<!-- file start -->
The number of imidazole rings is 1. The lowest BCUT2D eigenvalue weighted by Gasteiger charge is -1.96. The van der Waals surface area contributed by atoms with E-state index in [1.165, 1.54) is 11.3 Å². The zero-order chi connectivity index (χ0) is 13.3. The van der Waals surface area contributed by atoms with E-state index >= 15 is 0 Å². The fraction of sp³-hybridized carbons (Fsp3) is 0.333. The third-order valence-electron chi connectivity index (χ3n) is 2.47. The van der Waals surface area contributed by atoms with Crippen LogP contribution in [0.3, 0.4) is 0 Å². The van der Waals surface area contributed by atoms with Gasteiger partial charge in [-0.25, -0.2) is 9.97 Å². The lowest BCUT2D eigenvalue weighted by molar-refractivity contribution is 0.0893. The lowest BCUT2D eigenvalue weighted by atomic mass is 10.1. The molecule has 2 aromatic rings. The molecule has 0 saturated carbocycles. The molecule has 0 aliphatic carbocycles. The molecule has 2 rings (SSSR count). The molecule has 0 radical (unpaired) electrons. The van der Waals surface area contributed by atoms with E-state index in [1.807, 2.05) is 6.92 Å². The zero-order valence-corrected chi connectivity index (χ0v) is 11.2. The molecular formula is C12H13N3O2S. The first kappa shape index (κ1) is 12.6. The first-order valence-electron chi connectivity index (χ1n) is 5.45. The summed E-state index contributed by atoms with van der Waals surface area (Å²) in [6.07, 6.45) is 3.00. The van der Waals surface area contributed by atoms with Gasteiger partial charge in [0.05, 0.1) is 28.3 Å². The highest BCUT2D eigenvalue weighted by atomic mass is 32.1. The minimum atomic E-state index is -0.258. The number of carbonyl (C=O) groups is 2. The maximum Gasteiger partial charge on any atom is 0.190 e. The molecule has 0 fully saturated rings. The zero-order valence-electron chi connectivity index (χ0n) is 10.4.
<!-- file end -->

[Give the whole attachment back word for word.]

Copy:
The number of imidazole rings is 1. The lowest BCUT2D eigenvalue weighted by Gasteiger charge is -1.96. The van der Waals surface area contributed by atoms with E-state index in [1.165, 1.54) is 11.3 Å². The zero-order chi connectivity index (χ0) is 13.3. The van der Waals surface area contributed by atoms with E-state index >= 15 is 0 Å². The fraction of sp³-hybridized carbons (Fsp3) is 0.333. The third-order valence-electron chi connectivity index (χ3n) is 2.47. The van der Waals surface area contributed by atoms with Crippen LogP contribution in [0.3, 0.4) is 0 Å². The van der Waals surface area contributed by atoms with Gasteiger partial charge in [-0.25, -0.2) is 9.97 Å². The lowest BCUT2D eigenvalue weighted by molar-refractivity contribution is 0.0893. The lowest BCUT2D eigenvalue weighted by atomic mass is 10.1. The molecule has 2 aromatic rings. The molecule has 0 saturated carbocycles. The molecule has 0 aliphatic carbocycles. The molecule has 2 rings (SSSR count). The molecule has 0 radical (unpaired) electrons. The van der Waals surface area contributed by atoms with E-state index in [1.807, 2.05) is 6.92 Å². The zero-order valence-corrected chi connectivity index (χ0v) is 11.2. The molecular formula is C12H13N3O2S. The first kappa shape index (κ1) is 12.6. The first-order valence-electron chi connectivity index (χ1n) is 5.45. The summed E-state index contributed by atoms with van der Waals surface area (Å²) in [6.07, 6.45) is 3.00. The van der Waals surface area contributed by atoms with Gasteiger partial charge in [0.05, 0.1) is 28.3 Å². The highest BCUT2D eigenvalue weighted by atomic mass is 32.1. The minimum atomic E-state index is -0.258. The number of carbonyl (C=O) groups is 2. The maximum Gasteiger partial charge on any atom is 0.190 e. The molecule has 0 fully saturated rings. The zero-order valence-electron chi connectivity index (χ0n) is 10.4.